Tropical Discovery is home to some 140 species of plants, 123 species of fish and more than 1,200 animals from mammals to invertebrates. They are housed inside a conservatory to maintain temperatures that support a complex rainforest environment, comprising coral reef, tropical marsh, cypress and mangrove swamps. It is in these controlled conditions that visitors have the opportunity to experience a unique ecosystem that supports immense diversity in the tropics. One of the highlights of this exhibit is the endangered Komodo dragon, which is the largest lizard on earth that has killed and eaten humans.
The Feline House was the zoo’s second big hit after Bear Mountain when it opened in 1963. Today it is home to a wide variety of cats, including the Siberian tiger and Amur leopard that used to roam Russia and the Far East. The World Wildlife Foundation classifies them as endangered and critically endangered respectively, and they are both found at the Denver Zoo.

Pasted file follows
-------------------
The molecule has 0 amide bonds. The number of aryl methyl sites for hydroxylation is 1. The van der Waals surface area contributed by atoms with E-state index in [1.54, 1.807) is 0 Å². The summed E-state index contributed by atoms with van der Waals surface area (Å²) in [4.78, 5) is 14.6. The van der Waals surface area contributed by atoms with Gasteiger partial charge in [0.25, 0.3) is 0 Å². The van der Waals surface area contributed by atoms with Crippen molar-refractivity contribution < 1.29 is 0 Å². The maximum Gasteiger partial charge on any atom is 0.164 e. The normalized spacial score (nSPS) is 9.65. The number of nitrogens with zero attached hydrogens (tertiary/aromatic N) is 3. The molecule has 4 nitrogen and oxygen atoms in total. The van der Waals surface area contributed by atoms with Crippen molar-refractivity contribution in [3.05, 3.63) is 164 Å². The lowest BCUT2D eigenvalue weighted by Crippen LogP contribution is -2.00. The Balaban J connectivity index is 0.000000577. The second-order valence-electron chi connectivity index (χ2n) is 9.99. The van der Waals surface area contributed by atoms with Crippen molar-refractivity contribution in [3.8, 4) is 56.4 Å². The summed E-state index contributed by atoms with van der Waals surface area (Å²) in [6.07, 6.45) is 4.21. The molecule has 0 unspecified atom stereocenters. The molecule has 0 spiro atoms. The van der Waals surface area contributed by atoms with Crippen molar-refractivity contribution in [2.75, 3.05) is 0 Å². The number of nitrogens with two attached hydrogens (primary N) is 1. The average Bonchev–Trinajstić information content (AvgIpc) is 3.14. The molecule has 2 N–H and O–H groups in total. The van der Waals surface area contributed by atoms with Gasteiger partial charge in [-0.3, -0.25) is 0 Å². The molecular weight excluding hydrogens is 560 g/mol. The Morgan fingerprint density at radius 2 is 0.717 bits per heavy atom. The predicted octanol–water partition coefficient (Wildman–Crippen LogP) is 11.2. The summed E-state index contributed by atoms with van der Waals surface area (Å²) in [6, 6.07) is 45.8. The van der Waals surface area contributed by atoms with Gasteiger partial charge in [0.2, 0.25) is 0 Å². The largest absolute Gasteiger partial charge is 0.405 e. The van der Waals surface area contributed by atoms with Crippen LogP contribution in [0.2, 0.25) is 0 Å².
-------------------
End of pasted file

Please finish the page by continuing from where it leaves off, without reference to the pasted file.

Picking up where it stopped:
Guests are welcomed by a waterfall, tropical plants and a cacophony of bird squawks at the indoor aviary. From colorful parrots to pink flamingos, more than 200 species of birds are allowed to fly freely among trees and above humans uncaged. There is also a nearby feeding area for zoo visitors to feed lories and lorikeets, as well as other outdoor exhibits, including an exhibit on African and Humboldt penguins.
The Northern Shores is a family favorite, particularly the highly popular daily sea lion show that has delighted children and adults alike. The aquatic-themed exhibit showcases polar bears, seals, sea lions and river otters among other marine animals.
Located in its vicinity is a kids play area that features a sand digging area, climbing web and rock structures for them to explore and have fun. During the warm summer months, the zoo will open the tidal pool that has a running shallow stream for children to splash in and cool off from the heat.
2300 Steele St, Denver, CO 80205